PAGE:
Lufthansa likely to axe Guangzhou

14 Nov 2011 by BusinessTraveller

Star Alliance fans wishing to patronise Lufthansa for their trips between Europe and Guangzhou in southern China may have to opt for an alternative next year.

Lufthansa launched its Frankfurt-Guangzhou route was launched in 2004. If it is axed, as expected, Lufthansa will be following in the footsteps of Oneworld member Finnair. The Finnish flag-carrier inaugurated Helsinki-Guangzhou service in 2005 only to scrap it three years later.

Although Lufthansa has yet to make an official announcement, flight details for its non-stop Guangzhou service have been removed from its website for travel after March 23. 

Would-be passengers now are offered connections via Beijing with a considerable increase in journey time from today's 11hrs 40 mins to 15 hrs or more.

On the surface this comes as a surprise. After all, Guangzhou boasts mainland China's second largest airport and isn't China itself considered the flavour of the month?

The problem for Lufthansa is that Guangzhou is a Skyteam stronghold. It's also the main hub of China Southern who, like Air France and KLM (both ply between Europe and Guangzhou), are all members of same alliance. It means that carriers of rival Star and Oneworld do not get much of a look in.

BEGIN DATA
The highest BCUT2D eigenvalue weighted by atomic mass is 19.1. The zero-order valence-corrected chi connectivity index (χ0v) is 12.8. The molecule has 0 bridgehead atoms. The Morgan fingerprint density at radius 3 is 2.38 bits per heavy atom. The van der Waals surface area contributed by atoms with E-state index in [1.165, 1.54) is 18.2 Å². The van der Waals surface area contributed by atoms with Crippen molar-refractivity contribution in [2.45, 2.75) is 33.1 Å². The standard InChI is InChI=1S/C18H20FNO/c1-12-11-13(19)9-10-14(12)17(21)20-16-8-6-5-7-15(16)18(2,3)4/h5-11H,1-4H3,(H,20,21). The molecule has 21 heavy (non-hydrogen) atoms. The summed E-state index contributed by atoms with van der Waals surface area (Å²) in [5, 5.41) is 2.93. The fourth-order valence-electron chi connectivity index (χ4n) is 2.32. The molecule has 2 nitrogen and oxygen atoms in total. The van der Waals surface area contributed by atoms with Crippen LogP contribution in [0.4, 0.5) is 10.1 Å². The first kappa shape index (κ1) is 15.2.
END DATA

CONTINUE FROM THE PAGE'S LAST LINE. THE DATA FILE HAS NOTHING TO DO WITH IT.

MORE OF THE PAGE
The one exception being the increasingly powerful Gulf-based Emirates and Qatar Airways. Both operate daily with large capacity B777-300ERs.

The Gulf airlines succeed because their hubs of Dubai and Doha enjoy gifted geographical locations.  It means that besides wooing passengers heading to or from Europe they can also tap the voluminous passenger traffic between mainland China and Africa.

There are now many thousands of Chinese enterprises based in Africa. claims that China is now Africa's largest trading partner with trade having reached US$126.90 billion by the end of last year.

Another factor is the proximity of Hong Kong. Some European travellers bound for the Shenzen/Guangzhou region prefer to take advantage of the greater choice of air service into Hong Kong. They then proceed overland using the direct ferries from Hong Kong airport (click here for more information on onward travel from HKIA).

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Report by Alex McWhirter

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